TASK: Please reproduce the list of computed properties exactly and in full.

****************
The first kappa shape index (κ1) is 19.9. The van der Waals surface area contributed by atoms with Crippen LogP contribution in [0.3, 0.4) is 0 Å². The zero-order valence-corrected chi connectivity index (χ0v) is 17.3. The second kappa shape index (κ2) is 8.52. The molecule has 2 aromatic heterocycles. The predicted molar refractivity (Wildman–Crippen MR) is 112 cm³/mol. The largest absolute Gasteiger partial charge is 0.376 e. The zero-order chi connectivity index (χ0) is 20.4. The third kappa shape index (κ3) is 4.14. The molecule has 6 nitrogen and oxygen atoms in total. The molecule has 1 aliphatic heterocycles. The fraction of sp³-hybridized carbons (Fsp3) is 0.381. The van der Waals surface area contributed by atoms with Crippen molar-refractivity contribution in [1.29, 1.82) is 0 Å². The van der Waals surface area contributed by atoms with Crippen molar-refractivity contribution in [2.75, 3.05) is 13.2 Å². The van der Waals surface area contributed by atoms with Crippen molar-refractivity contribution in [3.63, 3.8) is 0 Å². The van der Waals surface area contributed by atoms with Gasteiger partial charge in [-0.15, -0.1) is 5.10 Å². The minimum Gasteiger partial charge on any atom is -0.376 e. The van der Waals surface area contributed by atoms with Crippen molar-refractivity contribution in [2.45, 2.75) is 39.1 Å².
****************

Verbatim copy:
The first kappa shape index (κ1) is 19.9. The van der Waals surface area contributed by atoms with Crippen LogP contribution in [0.3, 0.4) is 0 Å². The zero-order valence-corrected chi connectivity index (χ0v) is 17.3. The second kappa shape index (κ2) is 8.52. The molecule has 2 aromatic heterocycles. The predicted molar refractivity (Wildman–Crippen MR) is 112 cm³/mol. The largest absolute Gasteiger partial charge is 0.376 e. The zero-order chi connectivity index (χ0) is 20.4. The third kappa shape index (κ3) is 4.14. The molecule has 6 nitrogen and oxygen atoms in total. The molecule has 1 aliphatic heterocycles. The fraction of sp³-hybridized carbons (Fsp3) is 0.381. The van der Waals surface area contributed by atoms with Crippen molar-refractivity contribution in [1.29, 1.82) is 0 Å². The van der Waals surface area contributed by atoms with Crippen molar-refractivity contribution in [2.75, 3.05) is 13.2 Å². The van der Waals surface area contributed by atoms with Crippen molar-refractivity contribution in [3.63, 3.8) is 0 Å². The van der Waals surface area contributed by atoms with Gasteiger partial charge in [-0.15, -0.1) is 5.10 Å². The minimum Gasteiger partial charge on any atom is -0.376 e. The van der Waals surface area contributed by atoms with Crippen molar-refractivity contribution in [2.45, 2.75) is 39.1 Å².